One child

Almost 44,000 emergency calls rang through to Sacramento County last year from people concerned about the safety and well-being of specific local children. About 3,000 of these cases were deemed worthy of immediate investigation by county social workers. As a result, the county says about 500 kids wound up being removed from the care of one or both parents and placed in protective custody.

Unwanted or unsupervised.

Misbegotten or misunderstood.

It’s easy to explain away the problem of abused or neglected children by pointing to its roots in poverty, lack of education, drug or alcohol use, a history of incarceration … perhaps all of the above. But that doesn’t make it any easier to accept this as the fate of large numbers of children in our region.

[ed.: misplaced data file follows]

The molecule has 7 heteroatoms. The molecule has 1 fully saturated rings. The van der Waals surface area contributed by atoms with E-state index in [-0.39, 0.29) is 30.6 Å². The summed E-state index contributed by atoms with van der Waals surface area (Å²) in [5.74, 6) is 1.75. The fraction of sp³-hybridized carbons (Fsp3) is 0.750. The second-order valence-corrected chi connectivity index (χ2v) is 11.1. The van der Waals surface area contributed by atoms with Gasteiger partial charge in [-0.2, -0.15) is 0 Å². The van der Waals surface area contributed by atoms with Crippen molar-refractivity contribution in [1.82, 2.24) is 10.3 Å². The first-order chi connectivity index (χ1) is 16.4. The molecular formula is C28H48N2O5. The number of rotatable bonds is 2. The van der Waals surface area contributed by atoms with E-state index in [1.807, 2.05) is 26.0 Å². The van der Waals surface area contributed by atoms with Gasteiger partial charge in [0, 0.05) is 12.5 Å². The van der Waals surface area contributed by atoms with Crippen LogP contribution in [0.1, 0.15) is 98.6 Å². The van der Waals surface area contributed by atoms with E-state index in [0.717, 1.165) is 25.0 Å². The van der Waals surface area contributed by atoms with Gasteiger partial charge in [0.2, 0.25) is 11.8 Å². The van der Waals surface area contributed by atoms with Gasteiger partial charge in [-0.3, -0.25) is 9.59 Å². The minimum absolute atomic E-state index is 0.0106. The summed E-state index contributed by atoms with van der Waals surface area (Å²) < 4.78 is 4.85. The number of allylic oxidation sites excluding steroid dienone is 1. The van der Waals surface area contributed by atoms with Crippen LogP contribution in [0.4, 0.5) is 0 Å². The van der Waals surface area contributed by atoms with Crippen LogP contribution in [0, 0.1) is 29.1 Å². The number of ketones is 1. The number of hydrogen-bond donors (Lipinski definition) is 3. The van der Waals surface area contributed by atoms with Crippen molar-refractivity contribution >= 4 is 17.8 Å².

Some say the government bureaucracy assigned to handle this problem, Child Protective Services, is swamped and overloaded—that it needs more resources to deal with the enormity of its task. Others say CPS has become too large already, more focused on its own bureaucratic survival than its mission to help children too young to help themselves. Regardless, it seems often true that instead of putting a spotlight on a social problem, government creates a bureaucracy simply to hide it.

But what if you look at just one family.

What if you look at just one child.

In this week’s cover story, SN&R staff writer Chrisanne Beckner does just that. In “The Goodbye Girl” she follows a so-called “runner” for CPS as she attempts to unfold the mystery of one family. Beckner follows social worker Misty Sanchez as she tracks clues, weighs possible outcomes and, ultimately, determines the fate of a 10-year-old girl.

One child.

One future.

Funny how one’s perspective broadens when huge numbers are narrowed down to just one.